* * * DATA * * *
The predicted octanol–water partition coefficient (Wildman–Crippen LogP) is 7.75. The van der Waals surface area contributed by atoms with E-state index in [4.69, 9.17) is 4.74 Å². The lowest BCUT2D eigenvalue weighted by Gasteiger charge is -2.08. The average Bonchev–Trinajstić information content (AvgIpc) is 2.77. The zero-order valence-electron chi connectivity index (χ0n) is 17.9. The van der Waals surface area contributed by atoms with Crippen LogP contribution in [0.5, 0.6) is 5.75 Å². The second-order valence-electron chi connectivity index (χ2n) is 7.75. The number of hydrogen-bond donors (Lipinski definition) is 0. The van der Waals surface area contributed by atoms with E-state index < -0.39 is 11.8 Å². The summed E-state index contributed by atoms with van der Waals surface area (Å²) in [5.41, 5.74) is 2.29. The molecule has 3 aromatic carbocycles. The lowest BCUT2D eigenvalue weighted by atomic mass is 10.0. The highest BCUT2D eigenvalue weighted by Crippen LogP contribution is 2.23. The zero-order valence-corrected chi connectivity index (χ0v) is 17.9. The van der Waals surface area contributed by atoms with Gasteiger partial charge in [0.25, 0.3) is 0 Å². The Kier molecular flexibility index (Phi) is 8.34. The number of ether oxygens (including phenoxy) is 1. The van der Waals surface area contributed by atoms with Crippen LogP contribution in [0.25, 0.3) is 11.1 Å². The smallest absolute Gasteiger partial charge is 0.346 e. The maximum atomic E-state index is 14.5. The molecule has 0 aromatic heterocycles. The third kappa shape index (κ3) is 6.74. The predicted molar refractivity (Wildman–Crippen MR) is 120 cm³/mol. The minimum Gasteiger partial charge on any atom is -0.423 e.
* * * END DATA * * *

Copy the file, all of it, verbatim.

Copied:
The predicted octanol–water partition coefficient (Wildman–Crippen LogP) is 7.75. The van der Waals surface area contributed by atoms with E-state index in [4.69, 9.17) is 4.74 Å². The lowest BCUT2D eigenvalue weighted by Gasteiger charge is -2.08. The average Bonchev–Trinajstić information content (AvgIpc) is 2.77. The zero-order valence-electron chi connectivity index (χ0n) is 17.9. The van der Waals surface area contributed by atoms with Crippen LogP contribution in [0.5, 0.6) is 5.75 Å². The second-order valence-electron chi connectivity index (χ2n) is 7.75. The number of hydrogen-bond donors (Lipinski definition) is 0. The van der Waals surface area contributed by atoms with E-state index < -0.39 is 11.8 Å². The summed E-state index contributed by atoms with van der Waals surface area (Å²) in [5.41, 5.74) is 2.29. The molecule has 3 aromatic carbocycles. The lowest BCUT2D eigenvalue weighted by atomic mass is 10.0. The highest BCUT2D eigenvalue weighted by Crippen LogP contribution is 2.23. The zero-order valence-corrected chi connectivity index (χ0v) is 17.9. The van der Waals surface area contributed by atoms with Gasteiger partial charge in [0.25, 0.3) is 0 Å². The Kier molecular flexibility index (Phi) is 8.34. The number of ether oxygens (including phenoxy) is 1. The van der Waals surface area contributed by atoms with Crippen LogP contribution in [0.25, 0.3) is 11.1 Å². The smallest absolute Gasteiger partial charge is 0.346 e. The maximum atomic E-state index is 14.5. The molecule has 0 aromatic heterocycles. The third kappa shape index (κ3) is 6.74. The predicted molar refractivity (Wildman–Crippen MR) is 120 cm³/mol. The minimum Gasteiger partial charge on any atom is -0.423 e.